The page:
Today at exactly 12pm Pacific, Google officially announced its plan to roll out major changes to the Adwords campaign functionality. Calling the “upgrade” Enhanced Campaigns, Google has said this is the “first step to help you more simply and smartly manage” Adwords campaigns as it pertains to the different devices, locations, day scheduling, and conversions across these segments.
Previously, we made it a best practice to segment campaigns based on different devices and locations. Now with Enhanced Campaigns, Google is going to force all devices and locations for keywords to be managed in 1 campaign, making for less overall campaigns.
For advertisers who don’t have mobile-optimized websites or ads, this is definitely the wakeup call they have been in need of. Search has been completely turned upside down with the growth in mobile device browsing. It is expected that by 2016, 75% of all internet searches will be on a mobile device and much of these searches will be with local intent. Google is anticipating this growth and making these changes to push advertisers to evolve with the times. (more…)
What is content marketing and content curation? Content Marketing is the creation and publication of original content for the purpose of generating leads, enhancing a brand’s perceptibility, and putting the company’s expertise on display. Content Curation is the accumulation, selection, and organization of the best possible content. Researchers in 2011 found that an impressive 82% of B2B marketers now employ content marketing as a strategy in their marketing programs. Other forms of advertising are search engine marketing at 71%, followed by events at 60%, public relations at 64% and TV/print/radio advertising at 32%.
The state of Adwords Advertiser Accounts have changed over the years where it was once very common to find an account without negative keywords and now it is rather uncommon. In time, advertisers have either become savvier to Adwords best practices or they have hired agencies to implement strategies.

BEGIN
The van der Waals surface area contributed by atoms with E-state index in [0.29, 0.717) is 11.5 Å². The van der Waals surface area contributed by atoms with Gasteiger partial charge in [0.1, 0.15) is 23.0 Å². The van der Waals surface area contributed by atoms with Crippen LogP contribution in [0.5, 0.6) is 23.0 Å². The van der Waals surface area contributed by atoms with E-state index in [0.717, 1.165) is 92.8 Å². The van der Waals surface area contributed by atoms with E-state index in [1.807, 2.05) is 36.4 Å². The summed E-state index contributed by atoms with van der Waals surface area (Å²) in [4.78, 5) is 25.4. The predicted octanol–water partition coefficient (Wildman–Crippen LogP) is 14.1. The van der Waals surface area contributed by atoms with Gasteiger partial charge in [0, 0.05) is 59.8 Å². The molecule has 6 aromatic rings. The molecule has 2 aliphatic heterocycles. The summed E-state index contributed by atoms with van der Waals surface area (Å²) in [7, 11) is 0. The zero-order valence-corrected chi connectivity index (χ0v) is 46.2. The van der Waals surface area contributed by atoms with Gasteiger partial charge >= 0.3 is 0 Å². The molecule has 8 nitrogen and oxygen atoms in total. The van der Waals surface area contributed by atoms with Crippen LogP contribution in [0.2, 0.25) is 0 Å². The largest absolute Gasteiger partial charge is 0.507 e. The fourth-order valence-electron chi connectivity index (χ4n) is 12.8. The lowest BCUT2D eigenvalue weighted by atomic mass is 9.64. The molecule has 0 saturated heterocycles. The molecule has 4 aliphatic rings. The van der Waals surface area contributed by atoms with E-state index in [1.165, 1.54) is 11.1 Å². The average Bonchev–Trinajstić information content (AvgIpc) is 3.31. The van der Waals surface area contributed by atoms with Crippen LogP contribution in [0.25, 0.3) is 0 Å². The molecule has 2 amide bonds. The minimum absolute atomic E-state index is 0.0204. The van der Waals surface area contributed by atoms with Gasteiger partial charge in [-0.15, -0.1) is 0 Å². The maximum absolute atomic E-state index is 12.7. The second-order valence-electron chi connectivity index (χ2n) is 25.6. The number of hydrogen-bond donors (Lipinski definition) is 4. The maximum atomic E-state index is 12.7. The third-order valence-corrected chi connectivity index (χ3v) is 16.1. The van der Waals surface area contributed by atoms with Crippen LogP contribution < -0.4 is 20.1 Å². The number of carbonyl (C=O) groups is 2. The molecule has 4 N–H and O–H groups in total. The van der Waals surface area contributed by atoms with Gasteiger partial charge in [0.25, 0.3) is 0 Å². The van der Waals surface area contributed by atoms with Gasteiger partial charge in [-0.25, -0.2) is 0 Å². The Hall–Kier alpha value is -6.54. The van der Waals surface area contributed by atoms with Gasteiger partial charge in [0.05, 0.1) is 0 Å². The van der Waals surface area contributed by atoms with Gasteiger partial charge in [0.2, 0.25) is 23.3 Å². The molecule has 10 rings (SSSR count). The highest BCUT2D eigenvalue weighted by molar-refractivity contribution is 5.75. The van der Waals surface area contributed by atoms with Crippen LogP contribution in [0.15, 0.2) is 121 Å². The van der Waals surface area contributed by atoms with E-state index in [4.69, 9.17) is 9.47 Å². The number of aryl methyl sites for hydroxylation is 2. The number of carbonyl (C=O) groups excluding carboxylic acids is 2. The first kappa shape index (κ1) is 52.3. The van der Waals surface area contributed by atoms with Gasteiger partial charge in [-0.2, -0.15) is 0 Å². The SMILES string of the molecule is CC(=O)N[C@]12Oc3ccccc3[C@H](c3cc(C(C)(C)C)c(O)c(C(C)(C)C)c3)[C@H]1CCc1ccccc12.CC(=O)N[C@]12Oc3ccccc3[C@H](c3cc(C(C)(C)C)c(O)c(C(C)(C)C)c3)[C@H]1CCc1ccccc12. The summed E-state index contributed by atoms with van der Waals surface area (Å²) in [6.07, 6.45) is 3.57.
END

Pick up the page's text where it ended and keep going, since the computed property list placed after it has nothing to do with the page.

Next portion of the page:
But how far have they really evolved?
I can tell you for certain that the Google’s profit algorithm has evolved even further and is always 10 steps ahead of its advertisers. So my job is to make sure you guys are keeping up with the times. (more…)
In a recent webinar we’ve been conducting, we talk about using an “optimal blend” of match settings in an Adwords account. There seems to be a bunch of confusion surrounding this topic because we receive frequent requests that we elaborate on the subject.
Some questions that come in are:
All of these questions infer that we are really missing our mark when explaining the subject. What we are saying is there is no definitive best or worst, appropriate percentage, or optimal blend that works for every advertiser. There is only the optimal blend for each individual account. The only way to really understand what blend is optimal for you is to look deep into your account’s search queries. (more…)
Most advertisers use negative keywords in the most limited fashion. Limitations occur both in the way advertisers retrieve their potential negative keywords, as well as where and how their negative keywords are executed. It’s very common to see advertisers try their luck guessing as to which negatives to use and it’s obvious those advertisers aren’t paying attention to which specific queries people ACTUALLY type into the Google search.
When you, as an advertiser, can discover not only which queries people actually make but also what keywords and ads they trigger, you can take back control over your account and learn how easily people convert under the proper settings.
Negative keywords have other purposes than to simply weed out irrelevant inquiries. Here are 3 simple ways you can increase conversions by using negative keywords. (more…)
Have you ever watched a horror movie and seen a character do something so counter-intuitive it makes your brain explode? The victim walks into a dark basement without a flashlight knowing the killer is in the house. You’re already thinking, “Turn around! Don’t go down there!” But it’s no use, it’s too late. The victim’s fate has been written.
An unmanaged AdWords account is a lot like a B-rated horror flick and every day thousands of business owners walk into their own dark basement. Without a flashlight they are subjecting themselves to the hidden horrors that lurk in the dark. These business owners are allowing themselves to get slaughtered, financially speaking, by setting up Pay Per Click campaigns without understanding Google’s rules.
Pay Per Click is a thousand tiny knives slicing open the throat of your business. A click is a click and they add up fast. This is especially true when you’re paying for clicks regardless of how relevant they are, whether those clicks convert to a sale, or how much your products cost. The results can be savage. Advertisers commonly complain about spending up to $60k on AdWords yet they still can’t make a sale.
When the Keyword Search Pros look inside an unmanaged AdWords account it’s like turning the lights on in that dark basement for the first time. What we find will rattle even the most seasoned bones. (more…)